Minimum Set of Services for Chapter 7 Cases – Insolvency Law Committee – Business Law Section of the State Bar of California

Insolvency Law Committee – Business Law Section of the State Bar of California

Bankruptcy e-Bulletin

June 3, 2013

Dear constituency list members of the Insolvency Law Committee, the following is an update that may be of interest:

The U.S. Bankruptcy Court for the Southern District of California has defined the minimum set of services debtor’s counsel must provide in a chapter 7 case. This rule became effective April 1, 2013.

After public comment and amendment to the initial proposal, the court has mandated a set of services to be provided by chapter 7 counsel. This is contained in the court’s General Order 180-A and new Rights and Responsibilities form. These can be found at This court has had a similar rule for chapter 13 debtor representation and now has addressed chapter 7 practice in these materials.

The Rights and Responsibilities Agreement (“RARA”) defines what legal services must be bundled together by a chapter 7 attorney and prevents the exclusion of certain services from the minimum that must be offered at the initial fee. Lawyers are no longer allowed to contract in an unrestricted fashion; a minimum set of services is now defined and required. The RARA must be signed by counsel and client and must be filed in the case.

In Part I, the RARA requires that counsel provide the following services for the initial fee charged for representation:
* Meet with the debtor to review assets, liabilities and budget.
* Analyze the case and advise as to the merits of a bankruptcy filing under chapter 7 or chapter 13.
* Answer the debtor’s questions about the choice of chapters.
* Advise the debtor of the requirement to attend the 341 meeting and provide the date and time of it.
* Advise the debtor of the necessity to maintain proper insurance on leased or financed vehicles.
* Timely prepare and serve the petition, schedules and Statement of Financial Affairs and any amendment to Schedule C.
* Provide required and requested documents to the chapter 7 trustee.
* Give the debtor a copy of the executed RARA.
* Represent the debtor at the 341 meeting.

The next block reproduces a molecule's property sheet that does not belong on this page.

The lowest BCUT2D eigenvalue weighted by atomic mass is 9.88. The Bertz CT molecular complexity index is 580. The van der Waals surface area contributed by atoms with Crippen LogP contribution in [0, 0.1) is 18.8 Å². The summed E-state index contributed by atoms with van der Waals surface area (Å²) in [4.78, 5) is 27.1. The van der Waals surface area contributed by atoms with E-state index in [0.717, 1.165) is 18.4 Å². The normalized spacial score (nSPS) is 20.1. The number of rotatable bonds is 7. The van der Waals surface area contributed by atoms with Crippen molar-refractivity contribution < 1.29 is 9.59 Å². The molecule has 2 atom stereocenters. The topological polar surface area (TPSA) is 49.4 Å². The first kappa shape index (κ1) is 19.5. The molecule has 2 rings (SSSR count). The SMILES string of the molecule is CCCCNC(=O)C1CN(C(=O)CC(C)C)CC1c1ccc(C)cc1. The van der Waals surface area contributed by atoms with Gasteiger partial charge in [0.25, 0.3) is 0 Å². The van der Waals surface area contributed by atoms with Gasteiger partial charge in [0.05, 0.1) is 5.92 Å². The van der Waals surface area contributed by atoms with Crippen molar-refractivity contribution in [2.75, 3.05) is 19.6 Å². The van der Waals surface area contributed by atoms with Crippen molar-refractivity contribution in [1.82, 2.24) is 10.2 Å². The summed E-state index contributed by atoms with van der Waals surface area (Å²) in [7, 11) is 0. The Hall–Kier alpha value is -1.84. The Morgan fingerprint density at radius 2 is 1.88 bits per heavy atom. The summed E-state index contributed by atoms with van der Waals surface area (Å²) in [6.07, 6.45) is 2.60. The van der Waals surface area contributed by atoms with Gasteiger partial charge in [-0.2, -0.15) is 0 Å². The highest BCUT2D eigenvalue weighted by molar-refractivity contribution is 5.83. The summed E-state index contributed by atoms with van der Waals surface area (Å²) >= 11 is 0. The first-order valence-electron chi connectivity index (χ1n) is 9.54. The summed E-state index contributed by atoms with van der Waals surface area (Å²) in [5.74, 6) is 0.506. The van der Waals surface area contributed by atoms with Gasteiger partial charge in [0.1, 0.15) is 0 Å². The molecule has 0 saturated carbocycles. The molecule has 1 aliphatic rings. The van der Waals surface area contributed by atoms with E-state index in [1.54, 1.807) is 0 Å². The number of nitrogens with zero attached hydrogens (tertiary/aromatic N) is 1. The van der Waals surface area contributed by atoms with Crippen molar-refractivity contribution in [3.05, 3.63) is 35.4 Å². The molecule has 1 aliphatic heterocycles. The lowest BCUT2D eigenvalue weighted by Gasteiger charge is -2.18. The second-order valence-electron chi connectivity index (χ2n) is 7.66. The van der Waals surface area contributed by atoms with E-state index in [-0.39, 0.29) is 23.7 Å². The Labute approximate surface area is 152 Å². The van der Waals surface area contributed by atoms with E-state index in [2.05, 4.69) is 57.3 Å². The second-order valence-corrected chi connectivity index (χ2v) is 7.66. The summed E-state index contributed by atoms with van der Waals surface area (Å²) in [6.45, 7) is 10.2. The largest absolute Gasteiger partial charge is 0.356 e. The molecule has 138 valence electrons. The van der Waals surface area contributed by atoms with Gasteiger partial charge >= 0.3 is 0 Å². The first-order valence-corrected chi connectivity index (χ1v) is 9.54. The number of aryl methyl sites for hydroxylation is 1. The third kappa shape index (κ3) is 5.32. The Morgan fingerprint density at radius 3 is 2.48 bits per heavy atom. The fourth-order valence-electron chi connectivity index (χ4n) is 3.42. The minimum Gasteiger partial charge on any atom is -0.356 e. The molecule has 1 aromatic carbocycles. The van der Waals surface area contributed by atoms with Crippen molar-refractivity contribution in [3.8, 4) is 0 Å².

* File the certificate of Debtor Education if the class is taken.
* Return phone calls and email from the client and answer the client’s questions.
* Respond to and defend exemptions if challenges related to attorney errors.

In Part II, the RARA identifies services to be rendered subject to an additional fee, including amendments to schedules, opposing stay relief motions, working on reaffirmation agreements or redemption motions, negotiations with the chapter 7 trustee as to nonexempt assets and other matters.

In Part III, the RARA identifies services that do not have to be part of the flat fee agreement. A new fee agreement for these services is contemplated. They include nondischargeability or objection to discharge litigation, defending exemptions, levy releases, lien avoidance motions and most litigation matters.

Finally, in Part IV of the RARA, the debtor’s duties are spelled out. Seventeen duties are listed, including listing all assets and liabilities, communicating with counsel, appearing at the 341 meeting, bringing identification to the 341 meeting and the like. The one onerous duty for some challenged debtors may be timely fling all required tax returns.

The RARA contemplates that a fee agreement will be executed by attorney and client; the RARA does not replace this.

1. It is unclear if the Part II services can be refused if an additional fee is demanded but not paid.
2. The list of debtor duties in Part IV is thorough and may a boon to debtor’s counsel, for the execution of the form will prevent the debtor claiming ignorance of the fundamental duties of a chapter 7 debtor.
3. The form appears to ban the practice of advising a debtor to file a chapter 7 petition without the intention of appearing at the 341 meeting, so that the case will be dismissed.
These materials were prepared by Michael T. O’Halloran ( of the Law Office of Michael T. O’Halloran, in San Diego California, with editorial contributions from ILC member Monique Jewett-Brewster of Bryan Cave LLP, in San Francisco, California. Mr. O’Halloran is a member of the Insolvency Law Committee.

Thank you for your continued support of the Committee.

Best regards,

Insolvency Law Committee

James P. Hill, Co-Chair

Thomas R. Phinney, Co-Chair

Diana D. Herman, Co-Vice Chair

Uzzi O. Raanan, Co-Vice Chair

John Buelter, Business Law Section, Section Coordinator